A group of property owners are hoping to change the City of Victoria’s mind about short-term rentals.
Blake MacKenzie, who has been working in the short-term rental (STR) industry since 2004 and co-owns EMR Vacation Rentals, created the Facebook group Greater Victoria Short Term Rental Alliance over the summer, in hopes of advocating for property owners and vacation rental providers. The group has over 80 members, 50 of whom met at the Oaklands Community Association last week and formed an ad hoc committee to create a legal defence for the local industry, and to talk about fundraising for their advocacy efforts.
The owners of properties managed by MacKenzie, and members of the group feel they got shut out by the City, he said, and that only large companies like Airbnb were consulted before Victoria created a new policy. Last month the City removed transient accommodation as an appropriate land use for downtown properties, the first step in creating comprehensive short-term rental regulations that come into effect in early 2018.
“We felt the city of Victoria was not listening,” MacKenzie said. “Not one of us were called to the table; none of us had a consultation process with anyone at council.”
MacKenzie and three other members of the group did address council in June, but he said group members would have liked a “round table” discussion.
During last month’s public hearing, councillors said they hoped regulations would bring properties back into the long-term rental market.
MacKenzie said regulating STR in Victoria won’t address the housing crisis, but will hurt property owners who often own a single property used for vacation rentals, who may have purchased it as a retirement investment or to supplement mortgage payments. Many were never meant to be available as long-term rentals, he said.
“We’re not talking about helping homelessness here. We’re not talking helping people find affordable housing, because landlords should not be the ones subsidizing peoples’ lives by giving them deals on low-income rent,” he said. “Most of these owners are not rich people; most of these owners, this is the biggest investment they have in their lives. They’re middle-class people that earned and built these properties over time.”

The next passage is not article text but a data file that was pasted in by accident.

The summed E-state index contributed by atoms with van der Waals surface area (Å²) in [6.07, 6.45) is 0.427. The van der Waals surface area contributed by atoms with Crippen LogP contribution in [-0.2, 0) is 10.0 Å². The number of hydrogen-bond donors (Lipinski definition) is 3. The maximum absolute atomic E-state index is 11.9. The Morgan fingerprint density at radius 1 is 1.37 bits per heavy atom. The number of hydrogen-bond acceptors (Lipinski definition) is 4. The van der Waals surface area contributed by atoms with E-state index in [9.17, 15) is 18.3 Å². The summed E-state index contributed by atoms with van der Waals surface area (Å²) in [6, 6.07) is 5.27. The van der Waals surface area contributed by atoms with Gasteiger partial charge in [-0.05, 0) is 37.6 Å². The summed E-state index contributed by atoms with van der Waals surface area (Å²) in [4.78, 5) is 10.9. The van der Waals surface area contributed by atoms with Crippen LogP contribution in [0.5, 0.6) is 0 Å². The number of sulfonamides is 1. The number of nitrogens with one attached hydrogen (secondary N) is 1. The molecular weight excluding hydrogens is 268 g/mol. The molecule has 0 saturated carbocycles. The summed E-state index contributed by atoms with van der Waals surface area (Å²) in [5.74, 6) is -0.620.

The City’s short-term rental framework is still being created, and while the licensing fees are not set, they’ve been proposed at $200 to $2,500 per licence, a price tag MacKenzie said is too high.
“If you’re trying to say a small studio suite in the Janion, it’s gotta cost $2,500 a year to be licensed, it’s completely unfair. That’s a punitive tax. That’s not a licensing fee.”
Coun. Ben Isitt stands by council’s decision to regulate STR and noted that licensing fees have yet to be determined.
But the rezoning law and regulating the industry are fair and will help address the housing crisis because the condominium units are needed for rental housing, he said.
“There could be losses for some of these owners, but I think that’s unfortunately part of the ordinary course of business,” he said, speaking of the risks involved in investing in the largely unregulated STR industry. “The people who are really losing right now are renters who can’t even find shelter.
“If you look at the financial power of the parties, comparing the owner of a short-term rental unit, to an individual who is trying to find an affordable, safe place to live, the real insecurity is with renters in a community.”
The City is hosting an open house about short term rentals Monday (Oct. 30) from 5:30 to 8 p.m.